Picnic in the African desert

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Entry from Sunday, June 21, 2009 journal from my trip to Niger, Africa

We split into two groups for church. It was incredible to see a room filled with African IMG_0723Christians. They even had a choir- their songs were great! They had drums, a guitar and a keyboard. The youth even did a skit!

There were some other white people there. Some were visiting like us and others were missionaries long-term or taught at the Christian school nearby.

The sermon was, of course, in French, so we were taken to a back room where someone translated for us.

The afternoon was pretty cool. We met up with the nationals at the office and divided into two vans to travel to the village of (?). I ended up next to Adam in the van. He’s so sweet. He was pointing out a lot of things we passed and explained them. I can tell he likes me. He even asked if I had a boyfriend. Then he said he was surprised I didn’t. He flirted a lot- so I kind of kept away from him when we got to the village. It took almost two hours to get there.

IMG_0733When we arrived, we all sat on mats under a mango tree. We had a picnic- ham sandwiches and pop. It was nice to have ham (and mayo!) because every night at the Jesus Film showings we have peanut butter and jelly on baggetts. We are so sick of that!

After lunch and a lot of good fellowship, we took a group photo. I’m excited to get that!

Then we heard from some people in the village. They didn’t really have a religion before- just DSC00613 (2)tribal stuff. I guess the Jesus Film mission has really been working with this tribe. Many people have turned to Christianity because of it! Even the tribal leader accepted Christ. They want a church, because right now they meet in a straw shack. It was only two years ago that the Bible was first translated into their language. That’s crazy to me! Very sad. I thought the Bible was in EVERY language. All the church men from the tribe had huge tribal scars on their faces. That was weird.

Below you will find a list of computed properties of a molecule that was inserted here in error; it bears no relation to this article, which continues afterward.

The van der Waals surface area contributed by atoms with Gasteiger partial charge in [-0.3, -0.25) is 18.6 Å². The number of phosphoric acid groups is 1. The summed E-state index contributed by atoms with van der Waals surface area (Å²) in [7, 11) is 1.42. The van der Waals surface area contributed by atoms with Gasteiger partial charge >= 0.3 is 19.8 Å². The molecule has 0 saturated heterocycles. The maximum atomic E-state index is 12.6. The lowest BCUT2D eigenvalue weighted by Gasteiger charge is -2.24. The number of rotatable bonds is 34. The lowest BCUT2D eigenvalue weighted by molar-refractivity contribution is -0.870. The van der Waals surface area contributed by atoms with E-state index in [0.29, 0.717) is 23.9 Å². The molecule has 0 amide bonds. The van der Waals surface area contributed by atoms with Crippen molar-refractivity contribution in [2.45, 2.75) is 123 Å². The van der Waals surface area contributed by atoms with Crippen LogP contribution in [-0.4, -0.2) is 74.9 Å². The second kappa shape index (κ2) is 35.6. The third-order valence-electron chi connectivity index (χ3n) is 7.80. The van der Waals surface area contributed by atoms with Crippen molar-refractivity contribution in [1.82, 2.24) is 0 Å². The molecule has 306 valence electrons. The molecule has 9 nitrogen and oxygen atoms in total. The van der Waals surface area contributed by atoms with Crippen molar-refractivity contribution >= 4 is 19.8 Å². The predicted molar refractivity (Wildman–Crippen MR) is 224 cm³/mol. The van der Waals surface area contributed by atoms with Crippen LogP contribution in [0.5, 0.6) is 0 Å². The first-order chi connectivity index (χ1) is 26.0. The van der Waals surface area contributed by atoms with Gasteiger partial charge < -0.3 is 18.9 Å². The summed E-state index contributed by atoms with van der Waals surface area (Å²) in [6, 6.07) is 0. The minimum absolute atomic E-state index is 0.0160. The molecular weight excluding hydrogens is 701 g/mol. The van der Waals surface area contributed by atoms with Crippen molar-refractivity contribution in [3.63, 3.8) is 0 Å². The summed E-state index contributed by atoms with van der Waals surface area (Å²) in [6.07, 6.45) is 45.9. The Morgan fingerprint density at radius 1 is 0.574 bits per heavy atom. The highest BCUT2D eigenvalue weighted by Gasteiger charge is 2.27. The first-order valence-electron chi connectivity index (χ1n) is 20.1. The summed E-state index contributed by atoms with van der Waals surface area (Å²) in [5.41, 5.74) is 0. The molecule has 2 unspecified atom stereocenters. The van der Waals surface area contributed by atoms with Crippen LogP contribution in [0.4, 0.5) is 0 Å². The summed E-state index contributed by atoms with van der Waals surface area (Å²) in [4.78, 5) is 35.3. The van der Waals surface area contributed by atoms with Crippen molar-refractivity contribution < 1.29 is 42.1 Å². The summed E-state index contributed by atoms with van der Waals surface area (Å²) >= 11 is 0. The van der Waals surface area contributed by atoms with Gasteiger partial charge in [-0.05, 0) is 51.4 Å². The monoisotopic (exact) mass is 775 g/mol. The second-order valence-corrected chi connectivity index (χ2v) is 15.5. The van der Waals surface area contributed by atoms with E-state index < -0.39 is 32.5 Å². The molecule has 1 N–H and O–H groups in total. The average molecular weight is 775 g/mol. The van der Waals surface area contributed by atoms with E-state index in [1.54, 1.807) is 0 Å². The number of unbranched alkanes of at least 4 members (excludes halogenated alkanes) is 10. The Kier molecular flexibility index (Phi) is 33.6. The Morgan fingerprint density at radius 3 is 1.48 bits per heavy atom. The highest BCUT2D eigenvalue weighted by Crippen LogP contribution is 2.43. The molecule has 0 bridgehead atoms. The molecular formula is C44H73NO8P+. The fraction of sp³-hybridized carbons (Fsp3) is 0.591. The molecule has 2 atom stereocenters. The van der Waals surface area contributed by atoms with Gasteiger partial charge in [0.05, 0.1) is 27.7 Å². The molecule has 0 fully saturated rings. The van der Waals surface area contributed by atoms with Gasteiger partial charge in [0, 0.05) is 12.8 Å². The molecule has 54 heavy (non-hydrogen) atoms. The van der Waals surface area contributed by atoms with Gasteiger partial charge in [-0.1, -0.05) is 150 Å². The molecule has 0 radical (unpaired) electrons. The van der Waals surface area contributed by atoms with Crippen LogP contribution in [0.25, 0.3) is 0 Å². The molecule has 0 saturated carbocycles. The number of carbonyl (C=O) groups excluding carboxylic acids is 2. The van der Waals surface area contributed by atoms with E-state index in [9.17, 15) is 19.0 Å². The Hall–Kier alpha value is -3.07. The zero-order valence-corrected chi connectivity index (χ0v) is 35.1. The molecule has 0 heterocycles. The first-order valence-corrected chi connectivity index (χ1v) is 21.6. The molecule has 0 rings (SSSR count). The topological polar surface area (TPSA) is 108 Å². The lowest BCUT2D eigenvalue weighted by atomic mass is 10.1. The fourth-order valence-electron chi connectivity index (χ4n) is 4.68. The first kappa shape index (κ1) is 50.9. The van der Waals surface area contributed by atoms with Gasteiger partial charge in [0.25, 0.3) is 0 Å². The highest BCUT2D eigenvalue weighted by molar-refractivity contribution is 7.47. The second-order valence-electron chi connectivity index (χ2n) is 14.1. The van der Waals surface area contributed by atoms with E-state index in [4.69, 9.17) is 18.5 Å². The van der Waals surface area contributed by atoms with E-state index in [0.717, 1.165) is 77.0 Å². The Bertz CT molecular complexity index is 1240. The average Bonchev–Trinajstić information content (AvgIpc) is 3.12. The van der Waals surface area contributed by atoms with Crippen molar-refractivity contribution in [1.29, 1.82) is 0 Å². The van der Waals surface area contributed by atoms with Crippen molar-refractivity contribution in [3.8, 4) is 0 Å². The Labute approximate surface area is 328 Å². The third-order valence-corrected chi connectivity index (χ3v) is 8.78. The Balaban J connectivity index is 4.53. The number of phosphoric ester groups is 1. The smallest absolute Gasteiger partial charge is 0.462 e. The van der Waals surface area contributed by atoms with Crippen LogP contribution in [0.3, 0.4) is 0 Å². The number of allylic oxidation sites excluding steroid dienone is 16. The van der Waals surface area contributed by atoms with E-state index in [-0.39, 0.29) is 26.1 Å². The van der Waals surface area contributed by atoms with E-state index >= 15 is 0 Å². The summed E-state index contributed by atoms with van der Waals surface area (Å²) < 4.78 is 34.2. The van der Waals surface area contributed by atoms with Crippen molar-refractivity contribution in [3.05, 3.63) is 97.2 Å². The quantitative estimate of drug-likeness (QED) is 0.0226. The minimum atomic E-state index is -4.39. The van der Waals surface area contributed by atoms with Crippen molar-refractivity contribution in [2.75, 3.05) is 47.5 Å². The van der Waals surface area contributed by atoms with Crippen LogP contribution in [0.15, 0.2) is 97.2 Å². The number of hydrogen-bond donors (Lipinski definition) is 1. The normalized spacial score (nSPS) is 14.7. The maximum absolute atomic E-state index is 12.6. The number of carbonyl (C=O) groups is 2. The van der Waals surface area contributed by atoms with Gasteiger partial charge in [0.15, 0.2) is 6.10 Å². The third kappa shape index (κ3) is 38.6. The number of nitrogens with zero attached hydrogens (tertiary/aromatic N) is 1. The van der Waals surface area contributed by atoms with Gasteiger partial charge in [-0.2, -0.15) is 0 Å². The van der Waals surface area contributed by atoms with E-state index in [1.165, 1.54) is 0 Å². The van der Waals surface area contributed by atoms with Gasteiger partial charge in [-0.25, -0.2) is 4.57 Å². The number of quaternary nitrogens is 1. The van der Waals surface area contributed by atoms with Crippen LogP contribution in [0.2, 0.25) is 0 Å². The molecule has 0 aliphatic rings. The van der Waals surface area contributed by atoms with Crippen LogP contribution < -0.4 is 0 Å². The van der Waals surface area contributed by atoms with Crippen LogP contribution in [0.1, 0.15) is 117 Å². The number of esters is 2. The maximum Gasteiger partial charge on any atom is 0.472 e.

Most of us slept on the ride home. This is all so exhausting.

When we returned to the guesthouse it was around 7 p.m. We put some frozen pizzas in the oven and just relaxed. It was nice and cool outside so we ate out there. We ended up talking for hours about the most random things- from church, to gay guys, to No Child Left Behind, to “John and Kate Plus Eight.”

Since there was no Jesus Film showing, we were in bed before 11 p.m., which was nice. As Bruce said earlier, “Thank you Jesus, we don’t have to show the Jesus Film tonight!” That’s been a pretty big joke since then with our group. But really, we needed a rest. We aren’t at our best if we’re exhausted.

A Whole New World…

Tuesday, June 16, 2009, 11 p.m.

After breakfast here at the guesthouse we met the “Nationals” (I don’t know why we call them that. They are basically “townies”) at “the office.” We talked about the different ways to share Christ and then we were off to share the gospel in the dorms on campus.

Anyways, I was paired with Kaeli and a student. The dorms were old. The hallways were narrow and filled with shoes since you can’t wear them in a Muslim’s room.